This exercise especially helps people keep track of the whole "wait, I forget, are we supposed to call trans people by their birth gender or current gender?" idea. It also normalizes the idea that transpeople are everywhere and you won't necessarily know. I tend to find that even the most well-meaning people, if they've only encountered "that one transperson on that video we saw," will tend to confuse what they're "supposed to" call that person. It seems to make it a lot easier if we go around and identify everyone as their presenting gender, instead of only doing this for the people who we know to be trans. People usually learn better if they can relate something to their own experience, and most people don't get confused about which gender label they themselves prefer.

It's pretty easy figure out what to "call" someone if I'm thinking "hmm, what gender label would seem most appropriate for someone in a skirt and high heels named Susan?"

It's so much more complicated (and dehumanizing and offensive) if I'm stuck in the less enlightened type of thought: "hmm, this person started as a guy, but now has girl clothes and a girl name, but I don't know what genitals this person has -- maybe I should ask? but you can't ask people about their genitals, can you? but you can if they're trans, right, because you need to know?"


Anonymous said...

That seems like a pretty good rule of thumb, but does it apply retroactively? 5 years ago I was friendly with a guy named Mike. I moved to another city and we lost touch for a while, but a few years later we started working at the same company. She identifies as female now, and goes by Alana. Should I use male pronouns when I'm talking about the past?

eeka said...

Hey Anon. Good question. I've personally found that most of my trans friends are cool with doing just that -- using the male pronoun and past name when talking about the past, as long as you're not being an ass about it and bringing it up when it's totally irrelevant whether a story took place before or after transition (i.e., "wait, did you learn to make sushi when you were Joan, or Dave?").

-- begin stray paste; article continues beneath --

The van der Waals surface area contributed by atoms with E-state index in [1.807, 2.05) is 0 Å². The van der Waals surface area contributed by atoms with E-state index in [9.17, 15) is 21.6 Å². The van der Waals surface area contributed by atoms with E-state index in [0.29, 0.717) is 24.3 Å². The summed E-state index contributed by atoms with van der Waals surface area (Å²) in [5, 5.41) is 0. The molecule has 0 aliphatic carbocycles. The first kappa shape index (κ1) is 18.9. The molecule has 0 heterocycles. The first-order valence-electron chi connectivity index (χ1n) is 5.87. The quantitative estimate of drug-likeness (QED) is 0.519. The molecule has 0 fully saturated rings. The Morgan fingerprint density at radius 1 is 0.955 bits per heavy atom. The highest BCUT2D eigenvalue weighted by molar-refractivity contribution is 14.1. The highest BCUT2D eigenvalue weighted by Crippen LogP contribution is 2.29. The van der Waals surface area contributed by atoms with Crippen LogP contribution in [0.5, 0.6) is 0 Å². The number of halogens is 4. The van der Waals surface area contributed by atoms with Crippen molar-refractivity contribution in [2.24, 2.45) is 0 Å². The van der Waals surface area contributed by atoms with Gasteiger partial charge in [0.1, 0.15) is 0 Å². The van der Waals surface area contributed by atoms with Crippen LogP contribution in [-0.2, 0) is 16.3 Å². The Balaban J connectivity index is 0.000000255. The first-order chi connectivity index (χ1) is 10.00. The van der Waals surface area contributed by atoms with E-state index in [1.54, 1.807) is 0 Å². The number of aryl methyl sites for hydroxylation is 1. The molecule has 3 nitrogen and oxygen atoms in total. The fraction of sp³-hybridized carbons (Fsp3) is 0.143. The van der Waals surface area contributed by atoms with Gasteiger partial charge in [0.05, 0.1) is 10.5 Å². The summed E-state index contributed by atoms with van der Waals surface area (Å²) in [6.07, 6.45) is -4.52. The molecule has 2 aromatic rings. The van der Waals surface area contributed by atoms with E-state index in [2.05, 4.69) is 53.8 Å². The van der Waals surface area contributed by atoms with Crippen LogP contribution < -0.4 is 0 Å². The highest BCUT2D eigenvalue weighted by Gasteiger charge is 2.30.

This is, of course, assuming that your friend is out about being trans. All of the people I'm currently friends with who I'm aware are trans are out, meaning that they outwardly express, when relevant, that they grew up as another gender. If your friend has told you she's not out, or if you're not sure, I'd shy away from bringing it up outside of the context of seeing if she's up for a deep discussion about her transition and whether your relationship with her has changed and whatnot.

These are just guidelines, and they're generalizations based on things a lot of people have told me. The best thing, of course, is to ask your friend what she prefers. I think most people appreciate your sensitivity and your willingness to learn more than anything. If you make a mistake, just acknowledge it, apologize, and ask what the person prefers. Good luck with everything!

Lindsay said...

I work at a GLBTQ resource center in Colorado and just found you on a search for trans sensitivity training activities. I appreciate your tone and the way you are presenting this info. Thanks a bunch for putting it out there for the rest of us to use!

eeka said...

Lindsay, I'm glad you found it helpful. Let me know how it goes and if there are any tweaks you found useful.